Abstract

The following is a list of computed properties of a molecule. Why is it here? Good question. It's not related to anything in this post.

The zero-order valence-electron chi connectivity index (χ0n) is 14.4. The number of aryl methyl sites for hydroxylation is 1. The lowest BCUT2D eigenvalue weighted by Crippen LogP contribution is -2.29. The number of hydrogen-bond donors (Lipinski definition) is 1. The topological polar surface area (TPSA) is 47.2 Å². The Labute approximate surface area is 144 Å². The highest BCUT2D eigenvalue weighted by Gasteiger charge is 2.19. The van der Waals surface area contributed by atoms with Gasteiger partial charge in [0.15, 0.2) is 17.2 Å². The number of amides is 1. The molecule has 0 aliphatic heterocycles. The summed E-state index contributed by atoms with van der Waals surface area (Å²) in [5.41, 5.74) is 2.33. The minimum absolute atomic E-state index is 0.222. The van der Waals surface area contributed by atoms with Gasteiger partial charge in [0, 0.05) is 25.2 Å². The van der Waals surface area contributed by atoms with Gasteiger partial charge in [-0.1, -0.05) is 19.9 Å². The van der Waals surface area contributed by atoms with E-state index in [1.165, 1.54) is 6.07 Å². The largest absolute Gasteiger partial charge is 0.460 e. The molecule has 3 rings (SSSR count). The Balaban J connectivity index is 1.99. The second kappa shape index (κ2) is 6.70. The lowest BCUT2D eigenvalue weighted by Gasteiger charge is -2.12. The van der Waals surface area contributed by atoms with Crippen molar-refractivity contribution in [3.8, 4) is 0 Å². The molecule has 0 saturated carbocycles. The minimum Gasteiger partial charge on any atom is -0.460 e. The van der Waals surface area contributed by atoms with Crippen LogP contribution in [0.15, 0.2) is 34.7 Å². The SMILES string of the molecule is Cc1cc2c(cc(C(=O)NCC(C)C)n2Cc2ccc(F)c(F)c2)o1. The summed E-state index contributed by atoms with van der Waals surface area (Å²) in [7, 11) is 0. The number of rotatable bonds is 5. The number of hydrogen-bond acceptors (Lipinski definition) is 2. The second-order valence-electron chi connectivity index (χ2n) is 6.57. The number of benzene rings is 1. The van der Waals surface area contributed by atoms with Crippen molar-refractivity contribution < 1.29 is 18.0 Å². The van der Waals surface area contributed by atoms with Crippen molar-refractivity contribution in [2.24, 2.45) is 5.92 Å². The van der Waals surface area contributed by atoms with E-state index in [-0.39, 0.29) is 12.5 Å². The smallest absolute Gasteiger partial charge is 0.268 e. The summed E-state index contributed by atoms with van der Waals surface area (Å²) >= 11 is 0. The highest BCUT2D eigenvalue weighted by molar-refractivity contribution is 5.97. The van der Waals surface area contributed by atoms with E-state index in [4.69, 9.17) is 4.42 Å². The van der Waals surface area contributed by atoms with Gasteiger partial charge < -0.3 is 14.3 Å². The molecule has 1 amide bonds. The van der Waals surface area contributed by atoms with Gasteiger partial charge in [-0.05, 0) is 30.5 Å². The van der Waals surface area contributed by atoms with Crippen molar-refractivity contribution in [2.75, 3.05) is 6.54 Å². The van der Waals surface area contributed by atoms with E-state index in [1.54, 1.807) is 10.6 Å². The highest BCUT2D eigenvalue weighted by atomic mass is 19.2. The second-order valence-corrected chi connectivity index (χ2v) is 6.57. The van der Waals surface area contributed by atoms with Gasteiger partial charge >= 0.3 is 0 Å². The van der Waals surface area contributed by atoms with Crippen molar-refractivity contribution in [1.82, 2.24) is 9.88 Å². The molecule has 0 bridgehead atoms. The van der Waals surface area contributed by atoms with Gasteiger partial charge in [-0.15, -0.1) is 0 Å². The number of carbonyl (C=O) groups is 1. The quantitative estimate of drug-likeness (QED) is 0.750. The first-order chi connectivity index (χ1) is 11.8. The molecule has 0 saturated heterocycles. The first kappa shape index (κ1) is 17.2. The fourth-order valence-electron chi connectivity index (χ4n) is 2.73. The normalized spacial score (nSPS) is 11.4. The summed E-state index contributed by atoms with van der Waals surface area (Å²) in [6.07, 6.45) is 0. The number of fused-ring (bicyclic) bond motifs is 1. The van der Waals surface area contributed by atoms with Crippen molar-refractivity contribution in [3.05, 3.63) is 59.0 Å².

The Central Asian orogenic belt formed by accretion subsequent to the contraction of the paleo–Asian Ocean, and its southeastern segment terminated along the Solonker suture zone, amalgamating the Mongolian arcs and the North China craton by the end of the Early Triassic. Since typical regional collisional features are absent, its tectonic evolution remains speculative. An investigation into the variability of detrital zircon U-Pb ages and Hf ratios in Permian strata along a southeast-northwest transect from the Mongolian arcs to the North China craton reveals distinct differences: Northern basins carry a broad Mesoproterozoic to latest Precambrian age signature, and their sedimentary source terranes are of mixed juvenile to crustal magmatic origin. In contrast, southern basins contain detritus from the North China craton, and their sources are of dominantly crustal contaminated magmatic origin. Provenance analysis suggests that in the early Paleozoic (ca. 429 Ma), the paleo–Asian Ocean was consumed along the Uliastai arc and the North China craton, initiating the formation of the northern and southern accretionary orogens, respectively. By the end of the middle Carboniferous, the Mongolian arcs were consolidated after the accretion of the Uliastai arc. In the late Carboniferous (ca. 314 Ma), the Hegenshan back-arc basin opened, detaching the northern accretionary orogen. While subduction continued there, it may have temporarily ceased in the south after the accretion of a microcontinent (ca. 300 Ma). By the end of the Middle Permian (ca. 269 Ma), back-arc basin closure led to the formation and obduction of the suprasubduction zone Hegenshan ophiolite. Eventually, the paleo–Asian Ocean closed by double-sided subduction. Such accretionary wedge-wedge collision would not involve continental deep subduction, unlike other continental collisions. The early stages of the sequence likely resembled a Pacific-type scenario dominated by the subduction of oceanic lithosphere, including a Japanese Sea–type back-arc basin opening. The late stages involved the accretion of large-scale continental blocks, ultimately leading to final ocean closure, which may be similar to the archipelago-type setting of present-day Southeast Asia.

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